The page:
According to a study published by the University of Michigan Transport Research Institute in late July, women are more skeptical about self-driven cars than men are.
While 59 percent of male respondents reacted positively to autonomous cars, the number for women rested at 54 percent. Although the numbers seem close, the report says that women seemed to respond less enthusiastically about the technology and were more concerned with safety issues.
However, the survey says that both genders are of the belief that self-driven cars could reduce accidents and even reduce the intensity of crashes. About 70 percent also think that the technology will help reduce fuel costs. Nearly half of the respondents also said that they believe the technology could cut down traffic and reduce travel times.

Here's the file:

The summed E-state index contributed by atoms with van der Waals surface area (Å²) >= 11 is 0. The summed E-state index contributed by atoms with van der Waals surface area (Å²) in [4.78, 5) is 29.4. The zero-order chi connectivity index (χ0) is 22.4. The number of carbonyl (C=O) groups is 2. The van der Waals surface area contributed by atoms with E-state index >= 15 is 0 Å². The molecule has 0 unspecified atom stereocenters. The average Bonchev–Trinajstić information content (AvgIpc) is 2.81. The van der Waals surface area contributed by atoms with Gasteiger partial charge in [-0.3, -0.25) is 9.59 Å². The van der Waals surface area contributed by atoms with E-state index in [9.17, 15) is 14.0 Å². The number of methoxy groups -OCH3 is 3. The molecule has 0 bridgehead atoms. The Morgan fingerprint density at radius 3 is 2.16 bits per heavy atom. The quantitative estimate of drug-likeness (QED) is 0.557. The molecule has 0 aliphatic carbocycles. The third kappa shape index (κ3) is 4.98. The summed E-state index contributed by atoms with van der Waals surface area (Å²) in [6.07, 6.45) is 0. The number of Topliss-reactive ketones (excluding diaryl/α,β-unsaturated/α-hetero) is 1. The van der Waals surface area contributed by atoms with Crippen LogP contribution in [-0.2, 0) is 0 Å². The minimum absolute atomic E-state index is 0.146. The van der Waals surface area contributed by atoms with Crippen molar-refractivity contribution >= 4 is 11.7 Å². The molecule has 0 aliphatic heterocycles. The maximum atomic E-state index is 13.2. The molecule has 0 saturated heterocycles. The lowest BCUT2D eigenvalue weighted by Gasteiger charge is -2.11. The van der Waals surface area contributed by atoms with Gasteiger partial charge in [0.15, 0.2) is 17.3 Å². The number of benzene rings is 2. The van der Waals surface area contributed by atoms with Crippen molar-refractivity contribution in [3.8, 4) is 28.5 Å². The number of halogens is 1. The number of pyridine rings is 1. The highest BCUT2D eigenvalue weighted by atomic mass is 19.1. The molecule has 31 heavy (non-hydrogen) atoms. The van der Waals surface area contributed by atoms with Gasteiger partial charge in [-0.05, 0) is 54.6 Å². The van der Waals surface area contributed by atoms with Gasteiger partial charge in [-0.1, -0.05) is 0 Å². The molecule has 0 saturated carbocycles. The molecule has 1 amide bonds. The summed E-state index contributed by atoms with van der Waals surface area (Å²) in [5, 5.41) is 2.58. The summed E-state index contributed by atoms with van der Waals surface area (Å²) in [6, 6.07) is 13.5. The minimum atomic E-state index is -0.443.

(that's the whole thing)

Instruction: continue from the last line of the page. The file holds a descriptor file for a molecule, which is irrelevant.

Concerns, on the other hand, were raised regarding the legal liabilities, locations being tracked, sharing road space with other autonomous cars and the possibility of weather conditions playing a role in affecting the car's ability to perform. Understandably, 36 percent of respondents also said that they'd still keep an eye on the road whilst traveling in a self-driven vehicle.
Although self-driven cars might not be seen on the roads in the immediate future, software giant Google began testing its version as early as May this year.
[Source - Autoblog]